Clearly a very organized piece of writing, the lines end-stopped in accordance with Augustan verse, rather grand and lacking emotional shading. We can see why the Romantics wanted to write differently, but does the poem work today? I would have said yes, provided we regard poetry as an art, and not spontaneous outpourings that make their own rules as they go along.

But perhaps the best answer is to see what can be done with this approach. Our poem should be a piece of public declamation, no doubt unfashionable today, but using some of our Romantic inheritance: enjambment, more contemporary imagery.

The Great Dinosaurs

My friend: this is the land of bank-clerks, mostly.
The pugnacious, the dutiful, the brave?
The rank
Upon rank
Ride on plate or in cenotaph. They
Airily to earth graves have gone
Who fought at Plassy or Verdun.
We, in our own lines, orderly and grey,
Take as stipends what they gave,
We, who follow quietly, laid as closely

In our cemeteries the same. My friend,
this is the land of consort, not content-
ment, here, where
Small lives flare
Vainglorious and seeded as summer's end
In parks, allotments, or knots
Of thistles in council plots —
Which clouds envelop, and the hills blend
In rain-smudged contours that are not consent -
Not here, not now, in England, where empires end

In injured mummery, Malacca pride
Of old gentlemen swashbuckling and spruce
In their pedigreed
Waistcoat and tweed
Of social engagements on rainbowed hills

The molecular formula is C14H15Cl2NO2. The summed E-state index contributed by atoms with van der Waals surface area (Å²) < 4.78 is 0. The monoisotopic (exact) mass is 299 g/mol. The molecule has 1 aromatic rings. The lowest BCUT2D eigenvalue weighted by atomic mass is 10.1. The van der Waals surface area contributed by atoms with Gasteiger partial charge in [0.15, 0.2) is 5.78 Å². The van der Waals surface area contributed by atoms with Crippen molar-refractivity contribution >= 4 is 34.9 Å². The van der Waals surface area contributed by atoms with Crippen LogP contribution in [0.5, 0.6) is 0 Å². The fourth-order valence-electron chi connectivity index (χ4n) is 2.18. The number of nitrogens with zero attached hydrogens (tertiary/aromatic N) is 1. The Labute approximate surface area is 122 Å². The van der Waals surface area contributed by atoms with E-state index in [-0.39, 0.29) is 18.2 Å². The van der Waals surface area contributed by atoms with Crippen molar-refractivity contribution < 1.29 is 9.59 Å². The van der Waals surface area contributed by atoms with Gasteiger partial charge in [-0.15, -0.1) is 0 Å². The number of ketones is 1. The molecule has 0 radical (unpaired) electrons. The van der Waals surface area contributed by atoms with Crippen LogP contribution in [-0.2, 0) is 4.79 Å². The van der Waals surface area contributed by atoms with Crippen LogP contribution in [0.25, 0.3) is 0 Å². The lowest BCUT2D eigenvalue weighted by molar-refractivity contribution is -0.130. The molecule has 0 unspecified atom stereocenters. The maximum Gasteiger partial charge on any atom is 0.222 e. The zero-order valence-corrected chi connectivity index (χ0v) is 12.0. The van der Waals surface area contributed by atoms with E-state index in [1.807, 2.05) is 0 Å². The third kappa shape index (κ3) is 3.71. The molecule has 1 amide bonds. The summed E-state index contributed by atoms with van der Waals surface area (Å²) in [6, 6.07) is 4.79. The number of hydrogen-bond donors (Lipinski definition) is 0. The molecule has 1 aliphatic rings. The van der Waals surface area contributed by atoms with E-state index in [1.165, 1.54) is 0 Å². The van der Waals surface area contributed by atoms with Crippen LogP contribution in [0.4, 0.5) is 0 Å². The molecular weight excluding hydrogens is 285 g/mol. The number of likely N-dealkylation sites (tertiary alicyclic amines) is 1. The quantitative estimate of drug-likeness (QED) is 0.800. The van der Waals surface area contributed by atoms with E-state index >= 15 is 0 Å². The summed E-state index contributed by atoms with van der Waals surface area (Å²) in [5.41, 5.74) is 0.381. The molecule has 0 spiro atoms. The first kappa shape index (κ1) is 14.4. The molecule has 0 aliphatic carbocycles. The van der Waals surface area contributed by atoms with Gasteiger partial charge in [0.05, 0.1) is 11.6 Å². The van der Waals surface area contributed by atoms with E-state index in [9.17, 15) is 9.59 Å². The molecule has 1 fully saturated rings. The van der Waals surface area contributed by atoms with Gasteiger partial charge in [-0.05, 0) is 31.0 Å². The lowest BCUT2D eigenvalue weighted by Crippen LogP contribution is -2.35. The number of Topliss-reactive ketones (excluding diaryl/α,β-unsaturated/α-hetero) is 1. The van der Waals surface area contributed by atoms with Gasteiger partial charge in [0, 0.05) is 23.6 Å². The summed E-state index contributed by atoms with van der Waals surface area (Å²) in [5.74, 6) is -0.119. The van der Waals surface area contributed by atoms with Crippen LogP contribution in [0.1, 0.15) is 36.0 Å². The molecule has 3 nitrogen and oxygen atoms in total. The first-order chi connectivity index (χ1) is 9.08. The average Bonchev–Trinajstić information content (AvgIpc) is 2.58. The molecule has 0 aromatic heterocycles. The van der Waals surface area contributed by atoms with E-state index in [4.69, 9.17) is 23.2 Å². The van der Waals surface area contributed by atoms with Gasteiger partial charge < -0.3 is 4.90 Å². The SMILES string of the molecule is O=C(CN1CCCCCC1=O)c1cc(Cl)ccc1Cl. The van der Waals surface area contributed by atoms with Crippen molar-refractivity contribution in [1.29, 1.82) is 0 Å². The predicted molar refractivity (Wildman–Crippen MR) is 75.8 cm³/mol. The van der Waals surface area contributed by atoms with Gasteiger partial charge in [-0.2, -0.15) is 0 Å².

Dotted around Esher, Godalming, Chorley.
Gone, all of them, just as surely
As the lichen extends and its fibre fills
The eyes of the angel that without excuse
Shelters the fallen on some far hillside.

Ridiculous those bugles or the broken harp
To those with money or learning how.
In suburbs nearby
The great names lie
Locked into streetnames, and the sagging gate
Leads to the mansions that all too long
Reigned at ball and evensong.
Outside, not silent, the mammals wait
The mass-starts of history that new times allow,
Their teeth and manners cut very sharp.

Concluding Remarks

The reader must judge the success or otherwise of the piece, but the exercise may illustrate a useful approach to structure. Pound's Cantos are built around their author's views, organized by musical phrase and thick tissue of allusion. The Black Mountain poets argued for open forms, but in practice rewrote their jottings. Philip Larkin used a free verse not far from prose for opening stretches, but then tightened the phrasing into an iambic dense with rhetorical devices. And so on. Gray's work is fastidiously correct, rather cold and formal for our taste, but that complex interweaving of rhyme and lines of unequal length can produce pointedly individual poems.

A 568-page free pdf ebook on practical verse writing is available from Ocaso Press. Click here for the download page.

References

1. The Progress of Poesy: A Pindaric Ode. Thomas Gray (1716-1771). Poem Hunter. http://www.poemhunter.com.
2. The Bard by Thomas Gray: I.3. Poem Hunter. http://www.poemhunter.com.
3. Samul Johnson's Lives of the English Poets: Thomas Gray. http://www.hn.psu.edu/Faculty/KKemmerer/poets/gray/default.html NNA. Excerpts and selected poems.
4. The Thomas Gray Archive. Alexander Huber. Feb. 2005. http://www.thomasgray.org/index.shtml Excellent material, including notes for The Bard.
5. Handbook of Rhetoric. Robert Harris. 2002. http://www.virtualsalt.com/rhetoric.htm.